15-Year-Old Creates Faster, Cheaper HIV Test
A teenage girl from Canada who won first place in the British Columbia 2014 Regional Sanofi BioGENEius Challenge has developed a faster, cheaper HIV test that may change the way we look at the virus.
IFL Science reports that Nicole Ticea, a 10th grader at the private girl's York House School in Vancouver developed a test for HIV using Isothermic Nucleic Acid Amplification.
The test allows users to place a drop of blood on a chip and receive an almost instant response whether they are infected. Rather than searching for antibodies to HIV, as most HIV tests do, the technique amplifies the virus itself, even revealing a positive response during the window during which people are infected, are highly infectious but still show up as negative on other antibody tests because the immune system has yet to gear up its response.
"Being in the lab really reinforced what I already knew," Ticea says. "That scientific research involves dedication, determination, long hours and a deep-rooted love for the field that makes sacrifices worthwhile." Nevertheless, she still managed to keep up her studies and extracurricular activities while developing the test since starting on it in October.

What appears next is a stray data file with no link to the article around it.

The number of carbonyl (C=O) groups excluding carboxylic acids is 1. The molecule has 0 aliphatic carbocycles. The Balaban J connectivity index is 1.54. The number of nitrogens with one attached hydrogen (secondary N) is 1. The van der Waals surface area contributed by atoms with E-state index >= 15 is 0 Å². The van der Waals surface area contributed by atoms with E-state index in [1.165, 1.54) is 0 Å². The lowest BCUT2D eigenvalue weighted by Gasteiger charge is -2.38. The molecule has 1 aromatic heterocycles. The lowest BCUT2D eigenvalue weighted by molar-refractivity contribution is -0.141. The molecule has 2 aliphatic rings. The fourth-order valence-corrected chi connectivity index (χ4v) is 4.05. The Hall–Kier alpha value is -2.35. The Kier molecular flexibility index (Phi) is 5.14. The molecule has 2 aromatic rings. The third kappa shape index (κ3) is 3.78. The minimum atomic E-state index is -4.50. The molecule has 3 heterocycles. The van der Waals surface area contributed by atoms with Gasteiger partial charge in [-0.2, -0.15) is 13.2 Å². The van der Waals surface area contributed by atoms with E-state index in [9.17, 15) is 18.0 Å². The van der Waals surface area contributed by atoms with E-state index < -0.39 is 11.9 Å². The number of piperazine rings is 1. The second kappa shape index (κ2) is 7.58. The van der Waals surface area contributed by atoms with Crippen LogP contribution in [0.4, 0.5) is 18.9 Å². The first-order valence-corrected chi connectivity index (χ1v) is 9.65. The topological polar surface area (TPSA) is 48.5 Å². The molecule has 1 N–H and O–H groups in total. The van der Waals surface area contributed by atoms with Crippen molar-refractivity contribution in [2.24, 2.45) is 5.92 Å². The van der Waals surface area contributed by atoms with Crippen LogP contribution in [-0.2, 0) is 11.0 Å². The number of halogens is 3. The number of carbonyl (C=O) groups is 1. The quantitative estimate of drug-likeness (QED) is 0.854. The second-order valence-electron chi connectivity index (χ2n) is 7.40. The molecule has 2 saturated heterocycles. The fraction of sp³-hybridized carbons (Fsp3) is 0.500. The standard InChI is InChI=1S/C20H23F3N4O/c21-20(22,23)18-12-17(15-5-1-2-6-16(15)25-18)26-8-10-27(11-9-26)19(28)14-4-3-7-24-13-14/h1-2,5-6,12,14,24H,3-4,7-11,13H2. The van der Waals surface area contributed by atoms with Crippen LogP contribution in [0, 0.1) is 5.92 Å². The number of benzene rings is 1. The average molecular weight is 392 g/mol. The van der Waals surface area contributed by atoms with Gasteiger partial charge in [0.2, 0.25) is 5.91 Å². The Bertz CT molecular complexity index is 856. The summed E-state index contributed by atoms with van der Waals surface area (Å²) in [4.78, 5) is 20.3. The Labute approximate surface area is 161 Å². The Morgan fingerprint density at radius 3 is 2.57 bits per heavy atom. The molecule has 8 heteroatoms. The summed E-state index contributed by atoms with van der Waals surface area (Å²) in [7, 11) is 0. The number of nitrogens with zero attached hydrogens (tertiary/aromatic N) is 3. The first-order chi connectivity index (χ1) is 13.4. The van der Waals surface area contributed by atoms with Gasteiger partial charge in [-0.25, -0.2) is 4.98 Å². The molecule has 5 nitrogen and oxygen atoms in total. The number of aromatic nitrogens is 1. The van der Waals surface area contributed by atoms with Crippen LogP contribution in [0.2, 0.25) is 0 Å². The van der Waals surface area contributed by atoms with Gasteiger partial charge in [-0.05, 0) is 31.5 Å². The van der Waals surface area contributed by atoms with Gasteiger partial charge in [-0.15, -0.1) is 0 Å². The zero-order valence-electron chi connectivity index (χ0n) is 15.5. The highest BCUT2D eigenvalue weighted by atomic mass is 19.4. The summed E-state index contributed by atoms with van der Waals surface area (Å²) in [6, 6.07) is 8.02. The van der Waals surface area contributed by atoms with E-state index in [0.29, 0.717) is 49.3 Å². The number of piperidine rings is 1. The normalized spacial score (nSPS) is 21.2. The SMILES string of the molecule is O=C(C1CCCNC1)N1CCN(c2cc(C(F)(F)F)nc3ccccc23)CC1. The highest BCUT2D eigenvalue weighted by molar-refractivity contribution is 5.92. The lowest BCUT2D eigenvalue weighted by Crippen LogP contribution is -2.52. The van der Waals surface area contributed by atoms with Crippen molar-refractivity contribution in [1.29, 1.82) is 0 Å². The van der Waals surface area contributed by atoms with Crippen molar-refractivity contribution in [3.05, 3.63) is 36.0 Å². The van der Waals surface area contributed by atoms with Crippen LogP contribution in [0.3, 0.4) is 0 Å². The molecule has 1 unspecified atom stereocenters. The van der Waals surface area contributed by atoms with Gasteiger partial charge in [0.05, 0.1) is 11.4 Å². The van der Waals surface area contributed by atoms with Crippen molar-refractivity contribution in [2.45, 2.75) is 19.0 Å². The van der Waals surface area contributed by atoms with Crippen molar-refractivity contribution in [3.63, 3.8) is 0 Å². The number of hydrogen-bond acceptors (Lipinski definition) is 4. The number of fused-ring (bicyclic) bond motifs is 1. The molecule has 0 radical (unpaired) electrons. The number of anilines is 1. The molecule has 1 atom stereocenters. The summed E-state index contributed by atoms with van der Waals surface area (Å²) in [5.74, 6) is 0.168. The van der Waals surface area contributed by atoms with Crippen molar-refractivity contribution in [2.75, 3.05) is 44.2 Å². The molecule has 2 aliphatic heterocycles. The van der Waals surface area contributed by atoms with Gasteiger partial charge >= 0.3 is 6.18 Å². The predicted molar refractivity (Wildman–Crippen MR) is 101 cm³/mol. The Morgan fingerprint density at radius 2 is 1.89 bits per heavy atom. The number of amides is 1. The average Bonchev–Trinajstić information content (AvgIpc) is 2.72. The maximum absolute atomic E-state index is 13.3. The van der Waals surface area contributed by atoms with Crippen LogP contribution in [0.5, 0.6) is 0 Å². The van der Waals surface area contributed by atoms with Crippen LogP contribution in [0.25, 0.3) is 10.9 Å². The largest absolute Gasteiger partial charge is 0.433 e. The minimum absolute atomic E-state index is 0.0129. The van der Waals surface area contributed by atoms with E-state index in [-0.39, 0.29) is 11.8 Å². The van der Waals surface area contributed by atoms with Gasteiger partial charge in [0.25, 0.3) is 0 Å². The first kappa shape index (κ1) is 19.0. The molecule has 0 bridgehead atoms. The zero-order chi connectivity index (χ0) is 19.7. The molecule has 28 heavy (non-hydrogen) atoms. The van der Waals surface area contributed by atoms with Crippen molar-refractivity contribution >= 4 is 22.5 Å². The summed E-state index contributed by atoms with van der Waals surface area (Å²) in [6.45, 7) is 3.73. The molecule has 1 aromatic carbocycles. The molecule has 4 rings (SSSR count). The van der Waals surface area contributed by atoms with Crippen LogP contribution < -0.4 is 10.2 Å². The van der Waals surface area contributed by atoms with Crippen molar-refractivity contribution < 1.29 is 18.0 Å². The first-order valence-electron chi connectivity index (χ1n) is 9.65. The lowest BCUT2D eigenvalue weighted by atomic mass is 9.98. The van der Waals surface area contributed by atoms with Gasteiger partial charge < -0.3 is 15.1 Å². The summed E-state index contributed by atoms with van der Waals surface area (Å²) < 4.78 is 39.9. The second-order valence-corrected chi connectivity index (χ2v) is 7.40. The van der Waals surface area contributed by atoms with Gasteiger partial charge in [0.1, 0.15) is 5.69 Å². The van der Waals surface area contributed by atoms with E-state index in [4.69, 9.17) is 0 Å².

Working as part of a collaboration with Simon Fraser University, the 15-year-old was paired with Associate Professor Mark Brockman and grad student Gursev Anmole.
"What Nicole has accomplished gave me a bigger picture on my own work, which involves analyzing immunity controlling T-cell receptors to see how they can be used in developing an HIV vaccine," said Anmole.
Brockman told VanCity Buzz that she was trying to develop a simple way to identify the viral ribonucleic acid when she applied existing technology to scan for HIV.
The test could be beneficial for remote regions in Africa where access to labs is not readily available. And its quick response can detect whether an individual has been infected much earlier than other tests, even during the two or three week window when the antibodies have not fully developed.
"There is a need to identify these people during acute infection, it has always been a limitation of the rapid and easy tests that are available now where infected people are probably overlooked," said Dr. Brockman.
Ticea's entry will go to the national final soon; if she emerges as one of the two winners, she will go to the world final in San Diego this June.